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The Shape of Water makes a splash

Rating: ***

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THE SHAPE OF WATER
*** (out of four)
DIRECTED BY Guillermo del Toro
STARS Sally Hawkins, Michael Shannon

Doug Jones and Sally Hawkins in The Shape of Water (Photo: Fox Searchlight)
  • Doug Jones and Sally Hawkins in The Shape of Water (Photo: Fox Searchlight)

Beauty and the Beast meets The Creature from the Black Lagoon in The Shape of Water, an unusual love story that emerges as writer-director Guillermo del Toro’s best English-language movie to date.

Del Toro, whose Spanish-language efforts (particularly Pan’s Labyrinth) remain more deeply satisfying than his Hollywood output, has crafted (along with co-scripter Vanessa Taylor) a sensual and often surreal drama in which a mute cleaning woman named Elisa Esposito (Sally Hawkins) finds romance in an unexpected place. Working alongside her best friend Zelda (Octavia Spencer) at a research facility in 1960s Baltimore, Elisa is naturally curious when government operative Richard Strickland (Michael Shannon) arrives on the property with a water-filled tank in tow. Elisa soon discovers that Strickland has brought an amphibious humanoid to the facility, a highly intelligent creature he fished out of the Amazon. While Strickland abhors his nautical discovery and wants it destroyed, Dr. Hoffstetler (Michael Stuhlbarg), a scientist with a clouded past, wants to study it. For her part, Elisa just wants to become friends with a being whose silence and outsider status peg him as a kindred spirit.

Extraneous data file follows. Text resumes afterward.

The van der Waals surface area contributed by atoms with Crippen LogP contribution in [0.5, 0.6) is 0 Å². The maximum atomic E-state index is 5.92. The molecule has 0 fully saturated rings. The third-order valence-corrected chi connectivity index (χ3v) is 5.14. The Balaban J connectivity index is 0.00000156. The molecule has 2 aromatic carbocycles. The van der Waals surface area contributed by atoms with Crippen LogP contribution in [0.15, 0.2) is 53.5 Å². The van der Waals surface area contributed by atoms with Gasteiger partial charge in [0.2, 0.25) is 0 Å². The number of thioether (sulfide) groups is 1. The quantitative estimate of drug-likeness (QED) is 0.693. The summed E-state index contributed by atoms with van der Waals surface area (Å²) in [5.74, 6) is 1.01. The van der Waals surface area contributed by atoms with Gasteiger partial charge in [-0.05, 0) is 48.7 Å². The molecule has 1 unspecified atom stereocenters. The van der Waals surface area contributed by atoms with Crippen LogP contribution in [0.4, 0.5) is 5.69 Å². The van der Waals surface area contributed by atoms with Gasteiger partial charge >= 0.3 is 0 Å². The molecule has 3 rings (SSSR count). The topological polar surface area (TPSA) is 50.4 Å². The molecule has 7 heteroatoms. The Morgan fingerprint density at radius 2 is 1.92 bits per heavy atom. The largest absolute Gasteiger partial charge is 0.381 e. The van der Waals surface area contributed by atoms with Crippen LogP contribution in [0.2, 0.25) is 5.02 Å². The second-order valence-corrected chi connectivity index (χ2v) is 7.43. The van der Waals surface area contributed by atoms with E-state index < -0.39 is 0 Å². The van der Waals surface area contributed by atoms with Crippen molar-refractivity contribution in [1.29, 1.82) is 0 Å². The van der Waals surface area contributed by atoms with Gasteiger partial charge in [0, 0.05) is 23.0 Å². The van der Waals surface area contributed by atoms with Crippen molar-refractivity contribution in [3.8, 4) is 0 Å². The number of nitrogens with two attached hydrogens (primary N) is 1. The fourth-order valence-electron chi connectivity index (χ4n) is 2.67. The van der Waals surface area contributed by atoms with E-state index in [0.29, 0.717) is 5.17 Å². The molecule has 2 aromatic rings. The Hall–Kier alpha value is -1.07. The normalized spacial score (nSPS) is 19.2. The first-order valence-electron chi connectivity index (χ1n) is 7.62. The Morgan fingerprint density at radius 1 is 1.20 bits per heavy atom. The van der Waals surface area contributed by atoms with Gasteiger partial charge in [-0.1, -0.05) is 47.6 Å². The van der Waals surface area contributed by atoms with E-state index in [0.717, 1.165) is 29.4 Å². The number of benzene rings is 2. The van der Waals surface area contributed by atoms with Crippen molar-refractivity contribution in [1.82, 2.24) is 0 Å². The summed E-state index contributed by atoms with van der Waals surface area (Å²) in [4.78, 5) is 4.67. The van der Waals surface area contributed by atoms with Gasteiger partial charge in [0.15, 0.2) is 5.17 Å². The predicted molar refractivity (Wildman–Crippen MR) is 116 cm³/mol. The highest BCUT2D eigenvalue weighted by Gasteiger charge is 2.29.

If The Shape of Water never quite breaks out of the confines of what’s basically (to quote B&B) a tale as old as time, it’s still an artfully executed diversion further strengthened by an excellent central performance by Hawkins and stellar supporting turns by Stuhlbarg (also memorable in this season’s Call Me By Your Name) and Shannon. As for the “Amphibian Man,” he’s played by Doug Jones — no, not the Doug Jones who humiliated accused perverts Roy Moore and Donald Trump in Alabama nor the Dougie Jones made famous in the latest Twin Peaks season, though either would have been fascinating. This is the Doug Jones who’s best known for playing critters in such works as Pan’s Labyrinth, Mimic and the Hellboy twofer. He’s basically del Toro’s own Andy Serkis, and the director is lucky to have him.

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